Migrants' hopes and fears dot the map of a desolate frontier
US, Mexican charts adopting informal names
TECATE, Mexico -- The scrub oak tree that marks the human smuggling trail into California invites migrants to rest from the arduous mountain crossing. Weary men, women, and children drink from water bottles and seek shade from the searing sun.
When the migrants sit back -- still facing a six-hour hike to the border -- the bandits pounce.
They steal the migrants' meager belongings and strip off their clothing looking for money stitched into the seams. The underwear is then tossed into the branches.
That's how the tree got its name: El Arbol de los Calzones, or the Underwear Tree.
Across the wild terrain of California's frontier with Mexico, the evocative names of trees, canyons, mesas, and other landmarks tell the tales of hope, fear, and sometimes death.
Like the place names of the Old West and the California Gold Rush -- Cowboy Pass, Deadman Canyon, Miners Gulch -- the border names illustrate an era shaped by the saga of illegal immigration.
They are reminders of the journeys and adventures of desperate immigrants, heartless bandits, overwhelmed US Border Patrol agents, and ruthless migrant smugglers.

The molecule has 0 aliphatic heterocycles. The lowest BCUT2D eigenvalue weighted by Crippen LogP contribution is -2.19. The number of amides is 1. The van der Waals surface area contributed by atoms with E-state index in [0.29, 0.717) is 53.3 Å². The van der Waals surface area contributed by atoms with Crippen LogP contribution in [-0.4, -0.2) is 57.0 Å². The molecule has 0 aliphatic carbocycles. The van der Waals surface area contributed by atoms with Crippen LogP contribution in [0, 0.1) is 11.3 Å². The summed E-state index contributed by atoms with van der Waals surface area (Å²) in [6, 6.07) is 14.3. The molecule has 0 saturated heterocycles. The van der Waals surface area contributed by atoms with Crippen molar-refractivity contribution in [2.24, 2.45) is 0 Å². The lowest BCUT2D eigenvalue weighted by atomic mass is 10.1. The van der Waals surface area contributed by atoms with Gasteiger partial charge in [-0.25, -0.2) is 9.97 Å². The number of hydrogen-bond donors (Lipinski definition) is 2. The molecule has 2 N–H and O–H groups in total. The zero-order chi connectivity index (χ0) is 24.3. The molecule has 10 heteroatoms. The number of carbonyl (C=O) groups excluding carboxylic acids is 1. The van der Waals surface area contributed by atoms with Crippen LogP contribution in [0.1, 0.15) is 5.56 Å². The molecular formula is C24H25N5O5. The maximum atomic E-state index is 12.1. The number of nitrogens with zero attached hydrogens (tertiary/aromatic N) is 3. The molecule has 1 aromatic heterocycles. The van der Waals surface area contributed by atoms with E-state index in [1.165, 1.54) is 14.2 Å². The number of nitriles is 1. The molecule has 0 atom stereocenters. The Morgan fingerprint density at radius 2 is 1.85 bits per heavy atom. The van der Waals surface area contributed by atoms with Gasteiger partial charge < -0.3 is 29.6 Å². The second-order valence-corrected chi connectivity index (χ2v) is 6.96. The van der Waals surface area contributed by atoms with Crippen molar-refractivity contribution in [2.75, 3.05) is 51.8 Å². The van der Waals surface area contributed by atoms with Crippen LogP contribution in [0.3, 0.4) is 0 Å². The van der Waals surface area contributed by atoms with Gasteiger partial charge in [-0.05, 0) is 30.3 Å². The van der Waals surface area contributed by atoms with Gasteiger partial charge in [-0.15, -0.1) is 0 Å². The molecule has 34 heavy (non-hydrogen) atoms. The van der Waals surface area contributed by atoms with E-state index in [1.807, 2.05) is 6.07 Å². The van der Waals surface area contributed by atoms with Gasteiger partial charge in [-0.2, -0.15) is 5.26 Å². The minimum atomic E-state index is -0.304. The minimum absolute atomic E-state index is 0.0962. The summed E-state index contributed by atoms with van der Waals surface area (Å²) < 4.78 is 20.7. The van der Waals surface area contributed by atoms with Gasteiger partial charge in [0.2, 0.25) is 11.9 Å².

Toponyms, the geographic term for place names, have been showing up on Mexican maps as authorities approach the completion of a chart of human smuggling routes into California. The US Border Patrol has similar operational maps, which help guide helicopters and ambulances to remote areas.
Some names aren't charted but appear in training manuals or are sprinkled in the vocabulary of the border rescue crews and law enforcement teams. The forces roam California's 150-mile frontier with Mexico, a largely desolate wilderness where only migrants and their pursuers dare to venture.
''We have to give terrain features names. It's not like we can call for backup at 10th and Broadway," said Steve McPartland, a supervisory Border Patrol agent.
Mexican authorities, who decided to map the border last year, walked the same trails used by immigrants and their guides. They took Global Positioning System readings, marking cow pastures and mesas where helicopters could land.
When Mexican rescue forces give directions in the rugged canyons and mountains east of Tecate, a key reference point is El Arbol de la Virgen -- the Tree of the Virgin.